Recruitment, Retention and Succession Planning in Local Health Departments

Retaining currently funded positions is even more important to local health department leaders than recruiting new and retaining existing employees, according to a new research by the Center and its research partner, the University of Illinois at Chicago School of Public Health (UIC).

Center Vice President of Research Joshua Franzel and Julie Darnell of UIC presented the research findings in an October 24 webinar. The project, which examined local health district (LHD) recruitment, retention, and succession planning practices, was funded by the Robert Wood Johnson Foundation.

Joshua Franzel reported that

  • many local health departments cut staff between 2008 and 2010
  • LHD executives are challenged to reward and promote valued employees due to human resource rules and procedures
  • the lack of opportunities results in retention challenges
  • some LHDs are using promising recruitment and retention practices, including planning ahead for future workforce needs; relying on data for planning and decision making; advocating for public service and public health; focusing on knowledge and expertise retention; and supporting robust professional development and leadership training programs.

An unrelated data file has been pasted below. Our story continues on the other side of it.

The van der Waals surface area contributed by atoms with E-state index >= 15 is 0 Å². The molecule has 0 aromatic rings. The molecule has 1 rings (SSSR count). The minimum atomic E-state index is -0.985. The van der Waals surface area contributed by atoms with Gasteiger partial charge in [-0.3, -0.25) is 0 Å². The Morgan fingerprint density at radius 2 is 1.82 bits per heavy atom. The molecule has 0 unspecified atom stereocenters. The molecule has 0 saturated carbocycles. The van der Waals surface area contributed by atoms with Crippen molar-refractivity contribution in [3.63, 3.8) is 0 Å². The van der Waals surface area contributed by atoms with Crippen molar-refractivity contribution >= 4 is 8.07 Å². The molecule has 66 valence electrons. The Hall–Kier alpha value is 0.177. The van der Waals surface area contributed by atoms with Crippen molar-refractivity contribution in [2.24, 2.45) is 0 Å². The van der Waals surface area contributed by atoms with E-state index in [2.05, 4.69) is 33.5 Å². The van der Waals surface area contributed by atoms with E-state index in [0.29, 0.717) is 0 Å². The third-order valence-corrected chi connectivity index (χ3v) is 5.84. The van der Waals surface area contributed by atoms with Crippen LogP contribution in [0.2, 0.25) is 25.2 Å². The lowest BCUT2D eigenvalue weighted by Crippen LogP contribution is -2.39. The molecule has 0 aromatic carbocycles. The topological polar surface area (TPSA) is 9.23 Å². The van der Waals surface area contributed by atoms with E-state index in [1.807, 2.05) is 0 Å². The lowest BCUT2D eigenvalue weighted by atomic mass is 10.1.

Aaron Kissler of the Florida Department of Health, Gadsden County, pointed out challenges they face, including

  • salaries and benefits that can’t compete with those in the private sector
  • high retirement rates
  • uncertainties about funding from the state or outside grants

Kissler highlighted Gadsden County’s individual development plans as an effective staff development and retention tool. He shared examples of how they use employees from neighboring counties to cover gaps in staffing both to make the most of their resources and to contribute to staff development and training.

Julie Darnell presented research findings about succession planning. She reported that:

  • LHDs are filling senior positions approximately once every 1.3 years
  • the majority of LHDs are very concerned about finding well-qualified individuals to fill open positions
  • the vast majority of LHDs practice informal succession planning, rather than formal succession planning
  • the chief executives are responsible for driving succession planning and creating a workplace culture that values behavioral competencies
  • key tools to help foster staff and leadership development include stretch projects, cross-training/orientation, coaching, and structured leadership curricula

Barney Turnock, also of the UIC, discussed the need to look at the public health workforce in the context of the broader issues affecting the public sector workforce generally.

  • The decline in the size of the public health workforce is similar to reductions in the general public sector workforce.
  • While public health departments have increased in productivity in recent years, so, too, have the demands on them as a result of rising needs for community health and emergency preparedness and response.

View the full webinar.